Cheryl Fleming - RE/MAX Executive Realty


While the majority of U.S. households do not have a dog, that's not to say that "man's best friend" is losing ground in the pet popularity contest. According to the American Veterinary Medical Association, 36.5% of households own a dog, while 30.4% own a cat.

Since both animals can be found in tens of millions of homes throughout the country (43 million households vs 36 million), it's fair to say that there is a strong and continuous demand for both felines and canines.

As a side note, those numbers are noticeably higher (and the margin narrower) in statistics from the American Pet Products Association. The APPA says more than 54 million households have dogs and nearly 43 million U.S. homes have cats.

The Popularity of Dogs and Cats

Although there does appear to be a statistical preference for dogs over cats, one thing's for certain -- both types of animals have exceptionally strong fan bases! Part of the reason is that cats and dogs both rank high in categories that matter most to pet owners, such as cuteness, affection, and training ability.

A big advantage of cats over dogs is that they're very clean by nature and are able to adapt quickly to litterbox use. For puppies, the learning curve for housebreaking is typically a lot steeper. Cats generally don't have the patience or interest in other types of training, but there are exceptions. They can be taught to come when called, for example, as long as they're not busy doing something they consider to be more important! Training a cat to respond to their name can be as simple as calling their name at the same time you're pouring food in their dish.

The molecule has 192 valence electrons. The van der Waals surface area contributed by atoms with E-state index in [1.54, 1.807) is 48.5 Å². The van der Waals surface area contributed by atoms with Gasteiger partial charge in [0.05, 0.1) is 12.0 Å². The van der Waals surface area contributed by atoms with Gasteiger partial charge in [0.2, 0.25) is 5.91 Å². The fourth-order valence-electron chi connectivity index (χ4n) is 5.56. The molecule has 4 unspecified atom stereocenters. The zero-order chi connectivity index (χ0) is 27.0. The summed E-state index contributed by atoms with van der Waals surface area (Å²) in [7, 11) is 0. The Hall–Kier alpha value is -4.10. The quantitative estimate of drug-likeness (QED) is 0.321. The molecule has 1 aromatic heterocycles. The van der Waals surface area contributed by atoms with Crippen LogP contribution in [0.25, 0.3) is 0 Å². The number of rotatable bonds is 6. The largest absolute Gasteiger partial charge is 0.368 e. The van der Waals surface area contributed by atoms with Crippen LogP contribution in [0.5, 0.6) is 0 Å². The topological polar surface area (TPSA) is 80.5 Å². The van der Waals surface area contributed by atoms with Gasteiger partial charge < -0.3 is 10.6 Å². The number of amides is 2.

As is the case with all training situations, repetition and positive reinforcement are the keys to success. Surprisingly, cats can also be taught to walk on a leash (or harness), shake hands (or some reasonable facsimile), and relieve themselves on a toilet. Whether you'd actually want your cat to use the same bathroom facilities as you and your family is another question, entirely!

For dog and cat owners alike, it pays to gain an understanding of your pet's behavioral patterns, natural instincts, and health needs -- both physical and psychological. Dog owners, in particular, can benefit quite a bit from enrolling their pet in obedience classes. When a dog knows what to expect and what is expected of him, he tends to bond better with his human family, feel more secure, and fit in better with your lifestyle and daily routines. There are, of course, many variables which could affect a dog's temperament, behavior, trainability, and psychological health, but providing them with a loving environment and consistent, compassionate training is a good foundation for a positive and satisfying relationship.